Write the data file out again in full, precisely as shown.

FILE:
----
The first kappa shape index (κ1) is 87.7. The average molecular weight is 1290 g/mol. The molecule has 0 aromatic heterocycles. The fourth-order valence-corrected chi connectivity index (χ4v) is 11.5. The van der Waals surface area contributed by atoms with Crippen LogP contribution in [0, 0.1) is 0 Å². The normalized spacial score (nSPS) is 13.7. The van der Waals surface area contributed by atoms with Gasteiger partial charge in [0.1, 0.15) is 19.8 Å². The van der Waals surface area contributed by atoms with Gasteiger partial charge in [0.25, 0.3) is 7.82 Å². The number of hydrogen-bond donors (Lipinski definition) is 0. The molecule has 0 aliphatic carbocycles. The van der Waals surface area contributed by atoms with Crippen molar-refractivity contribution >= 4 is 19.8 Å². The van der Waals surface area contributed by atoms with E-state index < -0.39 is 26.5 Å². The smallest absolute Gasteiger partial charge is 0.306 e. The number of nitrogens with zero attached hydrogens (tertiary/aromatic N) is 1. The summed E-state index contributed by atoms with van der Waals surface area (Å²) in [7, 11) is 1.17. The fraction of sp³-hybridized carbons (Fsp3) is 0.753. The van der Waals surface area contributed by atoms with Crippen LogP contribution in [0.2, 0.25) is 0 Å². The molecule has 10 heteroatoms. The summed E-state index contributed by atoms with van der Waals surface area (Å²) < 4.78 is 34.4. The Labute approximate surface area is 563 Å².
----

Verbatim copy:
The first kappa shape index (κ1) is 87.7. The average molecular weight is 1290 g/mol. The molecule has 0 aromatic heterocycles. The fourth-order valence-corrected chi connectivity index (χ4v) is 11.5. The van der Waals surface area contributed by atoms with Crippen LogP contribution in [0, 0.1) is 0 Å². The normalized spacial score (nSPS) is 13.7. The van der Waals surface area contributed by atoms with Gasteiger partial charge in [0.1, 0.15) is 19.8 Å². The van der Waals surface area contributed by atoms with Gasteiger partial charge in [0.25, 0.3) is 7.82 Å². The number of hydrogen-bond donors (Lipinski definition) is 0. The molecule has 0 aliphatic carbocycles. The van der Waals surface area contributed by atoms with Crippen molar-refractivity contribution >= 4 is 19.8 Å². The van der Waals surface area contributed by atoms with E-state index < -0.39 is 26.5 Å². The smallest absolute Gasteiger partial charge is 0.306 e. The number of nitrogens with zero attached hydrogens (tertiary/aromatic N) is 1. The summed E-state index contributed by atoms with van der Waals surface area (Å²) in [7, 11) is 1.17. The fraction of sp³-hybridized carbons (Fsp3) is 0.753. The van der Waals surface area contributed by atoms with Crippen LogP contribution in [0.2, 0.25) is 0 Å². The molecule has 10 heteroatoms. The summed E-state index contributed by atoms with van der Waals surface area (Å²) < 4.78 is 34.4. The Labute approximate surface area is 563 Å².